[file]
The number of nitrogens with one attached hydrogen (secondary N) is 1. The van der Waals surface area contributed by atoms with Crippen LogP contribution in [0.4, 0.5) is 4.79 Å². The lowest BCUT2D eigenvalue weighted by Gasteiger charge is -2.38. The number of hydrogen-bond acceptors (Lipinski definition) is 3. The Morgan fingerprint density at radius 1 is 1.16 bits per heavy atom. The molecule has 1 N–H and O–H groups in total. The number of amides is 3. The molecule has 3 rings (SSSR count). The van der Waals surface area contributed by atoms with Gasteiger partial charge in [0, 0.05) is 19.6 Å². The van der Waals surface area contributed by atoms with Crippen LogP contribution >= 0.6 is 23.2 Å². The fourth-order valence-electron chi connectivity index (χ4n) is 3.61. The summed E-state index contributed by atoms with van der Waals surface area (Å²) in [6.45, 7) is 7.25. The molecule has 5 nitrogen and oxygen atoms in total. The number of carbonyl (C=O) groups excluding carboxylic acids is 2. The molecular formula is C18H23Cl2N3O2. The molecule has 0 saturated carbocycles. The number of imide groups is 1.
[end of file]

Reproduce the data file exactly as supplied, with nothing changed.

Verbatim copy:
The number of nitrogens with one attached hydrogen (secondary N) is 1. The van der Waals surface area contributed by atoms with Crippen LogP contribution in [0.4, 0.5) is 4.79 Å². The lowest BCUT2D eigenvalue weighted by Gasteiger charge is -2.38. The number of hydrogen-bond acceptors (Lipinski definition) is 3. The Morgan fingerprint density at radius 1 is 1.16 bits per heavy atom. The molecule has 1 N–H and O–H groups in total. The number of amides is 3. The molecule has 3 rings (SSSR count). The van der Waals surface area contributed by atoms with Gasteiger partial charge in [0, 0.05) is 19.6 Å². The van der Waals surface area contributed by atoms with Crippen LogP contribution >= 0.6 is 23.2 Å². The fourth-order valence-electron chi connectivity index (χ4n) is 3.61. The summed E-state index contributed by atoms with van der Waals surface area (Å²) in [6.45, 7) is 7.25. The molecule has 5 nitrogen and oxygen atoms in total. The number of carbonyl (C=O) groups excluding carboxylic acids is 2. The molecular formula is C18H23Cl2N3O2. The molecule has 0 saturated carbocycles. The number of imide groups is 1.